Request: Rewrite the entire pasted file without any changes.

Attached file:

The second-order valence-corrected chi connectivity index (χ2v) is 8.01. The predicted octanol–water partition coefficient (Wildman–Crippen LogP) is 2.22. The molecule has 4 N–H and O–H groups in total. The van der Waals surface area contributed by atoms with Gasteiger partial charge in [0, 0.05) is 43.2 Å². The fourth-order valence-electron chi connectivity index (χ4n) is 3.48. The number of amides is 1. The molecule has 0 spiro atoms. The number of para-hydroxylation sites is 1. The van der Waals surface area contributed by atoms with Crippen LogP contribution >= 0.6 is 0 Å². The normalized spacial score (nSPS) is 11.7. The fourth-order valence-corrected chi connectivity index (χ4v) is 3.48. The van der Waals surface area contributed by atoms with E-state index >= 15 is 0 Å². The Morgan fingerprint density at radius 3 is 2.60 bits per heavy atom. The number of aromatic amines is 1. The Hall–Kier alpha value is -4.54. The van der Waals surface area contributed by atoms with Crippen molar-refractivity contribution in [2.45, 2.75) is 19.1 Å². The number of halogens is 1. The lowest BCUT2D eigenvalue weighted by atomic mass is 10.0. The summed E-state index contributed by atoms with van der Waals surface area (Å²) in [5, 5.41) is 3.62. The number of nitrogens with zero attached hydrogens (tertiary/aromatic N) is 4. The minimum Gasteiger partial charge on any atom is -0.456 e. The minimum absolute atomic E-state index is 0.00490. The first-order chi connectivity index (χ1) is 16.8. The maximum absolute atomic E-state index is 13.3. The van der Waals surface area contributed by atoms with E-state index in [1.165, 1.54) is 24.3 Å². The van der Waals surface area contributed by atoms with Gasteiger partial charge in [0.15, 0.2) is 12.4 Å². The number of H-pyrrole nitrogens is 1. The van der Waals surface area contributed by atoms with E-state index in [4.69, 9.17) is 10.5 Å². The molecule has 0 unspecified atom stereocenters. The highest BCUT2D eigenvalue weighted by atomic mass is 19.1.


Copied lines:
The second-order valence-corrected chi connectivity index (χ2v) is 8.01. The predicted octanol–water partition coefficient (Wildman–Crippen LogP) is 2.22. The molecule has 4 N–H and O–H groups in total. The van der Waals surface area contributed by atoms with Gasteiger partial charge in [0, 0.05) is 43.2 Å². The fourth-order valence-electron chi connectivity index (χ4n) is 3.48. The number of amides is 1. The molecule has 0 spiro atoms. The number of para-hydroxylation sites is 1. The van der Waals surface area contributed by atoms with Crippen LogP contribution >= 0.6 is 0 Å². The normalized spacial score (nSPS) is 11.7. The fourth-order valence-corrected chi connectivity index (χ4v) is 3.48. The van der Waals surface area contributed by atoms with E-state index >= 15 is 0 Å². The Morgan fingerprint density at radius 3 is 2.60 bits per heavy atom. The number of aromatic amines is 1. The Hall–Kier alpha value is -4.54. The van der Waals surface area contributed by atoms with Crippen molar-refractivity contribution in [2.45, 2.75) is 19.1 Å². The number of halogens is 1. The lowest BCUT2D eigenvalue weighted by atomic mass is 10.0. The summed E-state index contributed by atoms with van der Waals surface area (Å²) in [5, 5.41) is 3.62. The number of nitrogens with zero attached hydrogens (tertiary/aromatic N) is 4. The minimum Gasteiger partial charge on any atom is -0.456 e. The minimum absolute atomic E-state index is 0.00490. The first-order chi connectivity index (χ1) is 16.8. The maximum absolute atomic E-state index is 13.3. The van der Waals surface area contributed by atoms with E-state index in [1.165, 1.54) is 24.3 Å². The van der Waals surface area contributed by atoms with Gasteiger partial charge in [0.15, 0.2) is 12.4 Å². The number of H-pyrrole nitrogens is 1. The van der Waals surface area contributed by atoms with E-state index in [4.69, 9.17) is 10.5 Å². The molecule has 0 unspecified atom stereocenters. The highest BCUT2D eigenvalue weighted by atomic mass is 19.1.